However, I think the lack of smiles has more to do with the idea of true joy being intrinsically linked with peace. An unsmiling face doesn’t mean a miserable face. I myself have seen icons where the Saint, or Christ, or His Mother *do* look happy, and yet they are not shown smiling. With a good, inspired, iconographer such emotions can be communicated in the eyes.
Yes I agree that our glorified bodies will not be limited to the same functionality as earthly bodies. When Jesus visited the apostles after the resurrection,( my point is); that he did not need to eat fish – but he could, and did so perhaps for no other reason other than the Apostles needed to see that.
We don’t actually know for sure if that outward sign of smiling becomes redundant in heaven, that really is only a presumption. Much as I love icons, I find the disciplines used (which become conventions over time) are sometimes dangerously close to being legalistic rather than spiritual,
Thanks for the reply.
apologies, looks like I accidentally posted twice – the page temporarily disappeared…
I’m quite the ignoramus when it comes to many things, icons included. However, from what I have learned, iconography did not develop in a bubble, but adapted several themes from Byzantine art (from the gestures of the right hand to books/scrolls being held in the left, etc). I’m not aware of any Byzantine art that depicts notable people smiling (but I’m not an art expert, so feel free to correct me).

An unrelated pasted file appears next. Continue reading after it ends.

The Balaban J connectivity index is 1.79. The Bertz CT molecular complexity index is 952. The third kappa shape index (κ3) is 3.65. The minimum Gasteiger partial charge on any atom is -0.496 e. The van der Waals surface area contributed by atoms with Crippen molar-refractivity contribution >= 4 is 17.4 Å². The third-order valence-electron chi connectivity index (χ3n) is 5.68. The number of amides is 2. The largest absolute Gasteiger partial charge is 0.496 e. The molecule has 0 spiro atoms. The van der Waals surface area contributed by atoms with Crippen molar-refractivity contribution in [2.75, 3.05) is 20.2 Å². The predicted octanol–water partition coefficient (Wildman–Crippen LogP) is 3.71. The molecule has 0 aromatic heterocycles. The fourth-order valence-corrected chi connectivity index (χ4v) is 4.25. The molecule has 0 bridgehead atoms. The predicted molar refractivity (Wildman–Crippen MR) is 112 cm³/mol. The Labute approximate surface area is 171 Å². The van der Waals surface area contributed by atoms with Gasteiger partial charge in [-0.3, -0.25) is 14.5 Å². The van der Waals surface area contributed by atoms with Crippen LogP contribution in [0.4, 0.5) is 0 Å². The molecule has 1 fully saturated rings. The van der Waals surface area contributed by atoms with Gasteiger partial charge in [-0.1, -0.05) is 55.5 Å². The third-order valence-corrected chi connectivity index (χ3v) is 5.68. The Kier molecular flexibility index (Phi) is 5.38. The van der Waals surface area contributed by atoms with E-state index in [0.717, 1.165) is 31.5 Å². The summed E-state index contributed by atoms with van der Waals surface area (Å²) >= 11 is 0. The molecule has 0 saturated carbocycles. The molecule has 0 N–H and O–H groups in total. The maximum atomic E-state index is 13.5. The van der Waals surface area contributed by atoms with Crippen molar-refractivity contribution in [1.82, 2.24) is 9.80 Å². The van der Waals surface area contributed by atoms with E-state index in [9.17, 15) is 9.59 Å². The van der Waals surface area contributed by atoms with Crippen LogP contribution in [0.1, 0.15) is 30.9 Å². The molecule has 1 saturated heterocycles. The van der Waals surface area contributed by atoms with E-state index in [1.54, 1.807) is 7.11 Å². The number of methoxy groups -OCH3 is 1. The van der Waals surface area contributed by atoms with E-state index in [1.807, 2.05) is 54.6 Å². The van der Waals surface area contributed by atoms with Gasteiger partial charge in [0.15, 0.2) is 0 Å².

The same goes even with photography and paintings of notable people all through pre-modern history. They weren’t depicted smiling. I think our desire to see a happy, buddy Jesus partially stems from a culture in which nearly every photograph is taken with the preceding words of either “smile!” or “say cheese!”
Also, I think we want to be affirmed. We want Christ or a saint to smile at us and tell us through that smile that we are loved and everything is ok. The gaze of the Christ Pantocrator instead challenges us. He looks into our soul. I have found that when I am not at peace, the gaze has a tendency to pierce me. But there have also been times when I am more at peace with Christ and I could almost swear I saw the icon show a hint of a friendly grin. I think for this reason, icons are accurately depicted as being mirrors to our souls.